For companies going public on the OTC Markets, Regulation A+ streamlines the process of obtaining the stockholders necessary to establish an active trading market as required by the Financial Industry Regulatory Authority (“FINRA”) for the assignment of a stock trading symbol. Read More
On February 22,2019 the SEC announced the entry of a final judgment against James Polese, a former investment adviser at a large financial institution who was charged with misappropriating client funds.
On January 31, 2018, the Commission filed a complaint in the United States District Court for the District of Massachusetts charging James Polese and his former colleague, Cornelius Peterson, with securities fraud for engaging in various schemes to defraud their clients, including fraudulently misappropriating $350,000 of one client’s money, using $100,000 of those funds to make investments in their own names, and directing the remaining $250,000 to James Polese’s personal bank account. The Commission’s complaint also alleged that James Polese and Cornelius Peterson invested $100,000 of another client’s funds into an investment in which Cornelius Peterson and James Polese held a financial interest, without informing the client or disclosing their conflict of interest. Read More
On February 20, 2019, the U.S. District Court for the Southern District of Florida entered final judgments on consent against Mathias Francisco Sandoval Herrera and Maria D. Cidre, the former Chief Executive Officer and former Chief Financial Officer, respectively, of the Rest of World operating segment of General Cable Corp.
The SEC’s complaint, filed on January 24, 2017, alleged that Mathias Francisco Sandoval and Maria Cidre learned in January 2012 of an inventory overstatement and related accounting errors at General Cable’s subsidiary in Brazil. The complaint alleged that, over the course of 2012, the estimated overstatement grew to tens of millions of dollars. Instead of disclosing the overstatement pursuant to General Cable’s policies and system of internal controls, the complaint alleges that Mathias Francisco Sandoval and Maria Cidre concealed the errors by omitting them from required reports and making false certifications to executive management. Read More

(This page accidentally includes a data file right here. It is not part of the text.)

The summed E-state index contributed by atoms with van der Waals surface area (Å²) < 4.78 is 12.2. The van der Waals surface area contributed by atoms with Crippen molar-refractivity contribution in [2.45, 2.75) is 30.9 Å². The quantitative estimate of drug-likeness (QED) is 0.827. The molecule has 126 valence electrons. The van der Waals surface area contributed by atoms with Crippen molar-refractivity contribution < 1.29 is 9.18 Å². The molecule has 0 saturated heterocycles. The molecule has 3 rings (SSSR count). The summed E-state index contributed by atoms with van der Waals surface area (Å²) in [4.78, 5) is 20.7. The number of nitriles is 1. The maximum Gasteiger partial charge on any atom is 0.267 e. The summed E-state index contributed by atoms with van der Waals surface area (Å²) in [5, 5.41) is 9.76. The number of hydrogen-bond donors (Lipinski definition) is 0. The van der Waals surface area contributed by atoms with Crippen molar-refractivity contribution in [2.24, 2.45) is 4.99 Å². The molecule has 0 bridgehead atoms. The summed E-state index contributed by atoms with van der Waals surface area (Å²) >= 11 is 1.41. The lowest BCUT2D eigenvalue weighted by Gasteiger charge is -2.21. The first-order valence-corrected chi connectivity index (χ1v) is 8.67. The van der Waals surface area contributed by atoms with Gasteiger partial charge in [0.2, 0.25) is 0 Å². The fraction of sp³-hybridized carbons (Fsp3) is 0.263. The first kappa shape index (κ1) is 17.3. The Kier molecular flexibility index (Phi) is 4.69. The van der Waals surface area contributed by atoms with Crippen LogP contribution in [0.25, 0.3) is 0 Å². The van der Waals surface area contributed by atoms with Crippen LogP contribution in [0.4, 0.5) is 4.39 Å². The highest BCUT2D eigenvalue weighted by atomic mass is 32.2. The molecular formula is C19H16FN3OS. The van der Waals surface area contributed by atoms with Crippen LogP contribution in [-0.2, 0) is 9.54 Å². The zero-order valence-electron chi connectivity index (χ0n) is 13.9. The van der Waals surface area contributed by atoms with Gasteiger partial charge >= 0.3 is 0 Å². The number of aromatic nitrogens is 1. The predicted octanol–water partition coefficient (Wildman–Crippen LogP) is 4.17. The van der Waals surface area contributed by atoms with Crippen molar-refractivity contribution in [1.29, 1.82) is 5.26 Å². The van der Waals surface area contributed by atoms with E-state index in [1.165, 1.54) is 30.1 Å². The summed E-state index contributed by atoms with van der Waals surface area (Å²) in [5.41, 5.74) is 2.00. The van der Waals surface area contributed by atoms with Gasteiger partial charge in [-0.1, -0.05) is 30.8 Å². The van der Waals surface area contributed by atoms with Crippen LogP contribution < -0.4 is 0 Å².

On February 19, 2019, the SEC posted a new proposed rule intended to make it possible for all issuers to “test the waters” when contemplating a public offering of securities. Until now, only issuers considered emerging growth companies (EGCs) under the JOBS Act of 2012 qualified to solicit investor interest prior to a registered public offering. An EGC is defined as an issuer with “total annual gross revenues of less than $1.07 billion during its most recently completed fiscal year and, as of December 8, 2011, had not sold common equity securities under a registration statement”. A company continues to be an emerging growth company for the first five years after it completes an Initial Public Offering (“IPO”). Its status will change only if its gross revenues exceed the $1.07 billion threshold, if it has issued more than $1 billion in non-convertible debt, or it becomes a large accelerated filer.
In addition being allowed to test the waters—with the object of gauging investor interest in an initial public offering (IPO)—the JOBS Act conferred other advantages on EGCs, most of them having to do with less stringent SEC Reporting Requirements in quarterly and annual reports. Another benefit enjoyed by these fledgling companies was the ability to file draft registration statements with the SEC confidentially. When an EGC files a confidential initial registration statement, the filing itself is not made available to the public, and the review process is between the company and the SEC’s Division of Corporation Finance. The original submission and subsequent amendments need not be made public until 15 days prior to the start of the company’s road show. Read More
On February 15, 2019 the SEC announced charges against four individuals and related businesses for their roles in two microcap frauds and unlawful securities offerings. In sum, the alleged illegal transactions resulted in proceeds of more than $25 million.
According to the SEC’s complaint, from approximately December 2012 to June 2013, microcap stock financier Magna Group, which was founded and owned by Joshua Sason, engaged in a scheme to acquire fake convertible promissory notes supposedly issued by penny stock issuer Lustros Inc. and then to convert those notes into shares of Lustros common stock. The defendants then sold the shares to unsuspecting retail investors, who did not know that the shares were fraudulently acquired and were being sold illegally. The defendants’ sales of the Lustros shares also had the effect of destroying the value of the Lustros shares held by the public. The complaint alleges that Marc Manuel, Magna Group’s former head of research and due diligence, personally negotiated and executed the sham transactions. Read More